Once you're reasonably happy with your pronunciation, begin to pay closer attention to the written text as you practice listening and repeating. It will help you to master the correlation between sound and written text in your new language. It's a good way to get into reading.

Reading is a fantastic tool for acquiring vocabulary and for internalizing typical patterns of a language.

Step #3 More In-depth Grammar

When you're happily into your new target language,Grammar items when you continue to feel motivated and love the progress you're making, that's the time to tackle more grammar. But don't focus on rules. Focus on typical patterns. Below are two examples.

Gender and Articles

Suppose you've been reading and listening to Italian and notice that the simple English article "the" has several Italian equivalents: "il, la, lo, l', i, le, gli".
You've probably figured out the articles "il, la, i, and le". But you're curious enough to check when "lo" and "gli" are used. From then on, each time you see or hear "lo" and "gli" in context, you become more familiar with its use.

French and Spanish have two genders, feminine and masculine, and four articles that go with it. In French, there's "le, la, l', les". In Spanish, you have "el, la, los, las". Good to know, but pretty easy to figure out on your own as you're hearing and reading a story.

German, however, has three genders: "der, die, das" (masculine, feminine, and neuter) and the definite articles, including the plural forms, change depending on the case of the noun. So, it will take more effort to really learn the correct German forms.

You'll want to study the various article/case combinations written out in front of you. Then, saying the forms often helps to make them automatic. Still, perfect mastery is elusive for most, and that's okay. (You're not alone: Mark Twain in his “A Tramp Abroad”, Appendix D, makes some very funny, but cogent observations.)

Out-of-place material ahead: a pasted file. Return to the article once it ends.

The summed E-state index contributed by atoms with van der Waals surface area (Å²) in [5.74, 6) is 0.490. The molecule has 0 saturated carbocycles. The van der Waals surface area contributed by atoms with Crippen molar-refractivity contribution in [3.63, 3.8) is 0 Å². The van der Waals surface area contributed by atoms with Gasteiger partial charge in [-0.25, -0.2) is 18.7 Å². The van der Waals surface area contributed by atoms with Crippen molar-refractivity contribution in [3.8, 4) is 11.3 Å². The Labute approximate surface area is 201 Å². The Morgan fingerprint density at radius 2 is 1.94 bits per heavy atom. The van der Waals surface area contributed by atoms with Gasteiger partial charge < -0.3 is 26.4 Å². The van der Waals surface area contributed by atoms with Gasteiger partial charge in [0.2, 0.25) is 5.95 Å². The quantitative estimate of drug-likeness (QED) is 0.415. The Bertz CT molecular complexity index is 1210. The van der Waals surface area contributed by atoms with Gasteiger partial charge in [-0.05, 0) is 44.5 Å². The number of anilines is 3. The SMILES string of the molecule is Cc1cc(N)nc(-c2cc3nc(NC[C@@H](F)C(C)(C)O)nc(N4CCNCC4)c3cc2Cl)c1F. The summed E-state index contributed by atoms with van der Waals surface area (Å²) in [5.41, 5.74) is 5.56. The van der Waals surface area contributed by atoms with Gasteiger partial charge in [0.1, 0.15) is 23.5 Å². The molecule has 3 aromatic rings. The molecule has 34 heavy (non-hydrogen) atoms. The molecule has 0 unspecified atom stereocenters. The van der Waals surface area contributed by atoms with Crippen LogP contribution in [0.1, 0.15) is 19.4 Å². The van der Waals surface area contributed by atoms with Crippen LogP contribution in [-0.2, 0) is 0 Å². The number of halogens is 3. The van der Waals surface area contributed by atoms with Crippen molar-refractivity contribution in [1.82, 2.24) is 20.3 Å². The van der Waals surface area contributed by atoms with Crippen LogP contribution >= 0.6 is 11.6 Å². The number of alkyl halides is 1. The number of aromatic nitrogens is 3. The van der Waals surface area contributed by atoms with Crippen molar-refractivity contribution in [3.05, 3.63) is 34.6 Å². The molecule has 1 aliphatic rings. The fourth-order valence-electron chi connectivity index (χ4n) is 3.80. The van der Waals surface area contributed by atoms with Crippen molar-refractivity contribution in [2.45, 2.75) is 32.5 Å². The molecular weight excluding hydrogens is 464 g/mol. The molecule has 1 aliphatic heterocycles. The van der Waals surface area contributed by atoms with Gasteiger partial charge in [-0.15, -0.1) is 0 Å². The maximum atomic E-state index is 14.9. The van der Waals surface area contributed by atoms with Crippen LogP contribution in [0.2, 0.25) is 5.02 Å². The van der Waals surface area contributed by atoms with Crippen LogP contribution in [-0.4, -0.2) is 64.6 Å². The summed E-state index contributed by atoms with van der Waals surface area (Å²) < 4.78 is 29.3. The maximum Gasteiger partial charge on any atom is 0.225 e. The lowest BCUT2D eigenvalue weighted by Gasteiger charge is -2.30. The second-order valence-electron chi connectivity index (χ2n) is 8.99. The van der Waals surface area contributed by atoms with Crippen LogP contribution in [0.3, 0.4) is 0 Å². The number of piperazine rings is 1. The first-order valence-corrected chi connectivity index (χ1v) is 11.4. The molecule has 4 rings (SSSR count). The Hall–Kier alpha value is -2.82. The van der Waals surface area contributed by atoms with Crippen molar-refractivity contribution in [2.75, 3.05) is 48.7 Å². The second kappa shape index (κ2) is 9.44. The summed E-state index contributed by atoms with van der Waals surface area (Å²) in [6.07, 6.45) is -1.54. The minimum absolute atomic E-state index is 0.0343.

Asking Yes-No Questions

There are often fundamental word order differences between languages. For example, it's not easy for foreigners to understand when to use "do" or "are" in a question in English.

For example, you say: "Do you know?", while the question, "Are you knowing?" doesn't make sense. On the other hand, you would tend to say "Are you going?" The question "Do you go?" needs more context, such as "Do you often go to the movies?"

French, too, has various ways to ask yes-no questions. But these are different from English. For one, you can put the question particle, "Est-ce que" at the beginning of a sentence and thus turn it into a question, "Est-ce que vous parlez anglais ?"

Then there's the inversion of subject and verb, as in "Parlez-vous anglais ?" Or, you can just add "n'est-ce pas ?" at the end of a statement: "Tu parles anglais, n'est-ce pas ?" Finally, in informal speech, you can just raise your voice at the end: "Tu parles anglais ?" Once you start paying attention to questions when hearing and reading French, these patterns will become familiar and you'll learn when to use which.

In Italian you can make a statement into a question by letting your voice go up at the end, and/or adding a tag: "È americano?, È americano, vero?, È americano, no?" It's as simple as that.

Similarly, in Spanish, you can change a statement to a yes-no question by using question intonation and sometimes adding a tag: "¿Hablas inglés?, ¿Hablas inglés, no? ¿Hablas inglés, verdad?" Or, in some cases, you can invert verb and pronoun: "¿Tiene Ud. sed?"

For yes-no questions in German, you normally invert subject and the personal verb: "Sind Sie Amerikaner?" Or, "Wollen Sie jetzt essen?"

Make Grammar a Treat not a Chore!

There are exceptions, but most language learners don't learn grammar to become fluent in grammar. They learn a language because they want to be able to speak with others. 

It's more fun to figure things out than to memorize rules. So, try to figure out little by little how your new language works. Don't focus too much on the rules.

Becoming fluent in another language is a hugely satisfying achievement. It's great fun to step out of your native language and step into another way of communicating. It can be a wonderful life-long adventure!

Bio: Ulrike Rettig is the co-founder of GamesforLanguage.com. She's a lifelong language learner, growing up in Austria, the Netherlands, and Canada. You can follow her on FacebookTwitter and Instagram, and leave any comments right here below!

Posted on by Ulrike Rettig

How to Use the German Modal Verb "können"

Gamesfrolanguage.com: German Modal Shoot Quick GameOne of the most popular games on our site is the German Modal Shoot. It's a three-minute interactive online game that gives you a quick practice of the basic forms of the German modals.

What are Modal Verbs?

Modal Verbs are helping verbs, also called auxiliary verbs. They add a chunk of meaning to the main verb of a sentence.
In conversations they show up all the time.
German has six modals. They express ability, necessity, obligation, permission, a wish, etc. They are:

  • können (be able, can),
  • müssen (to have to, must),
  • sollen (shall, ought to),
  • dürfen (be permitted, may),
  • wollen (to want) and
  • mögen (to like).

So for example, take the sentence: Ich arbeite heute - Architect greeting foremanI'm working today, and add the modals: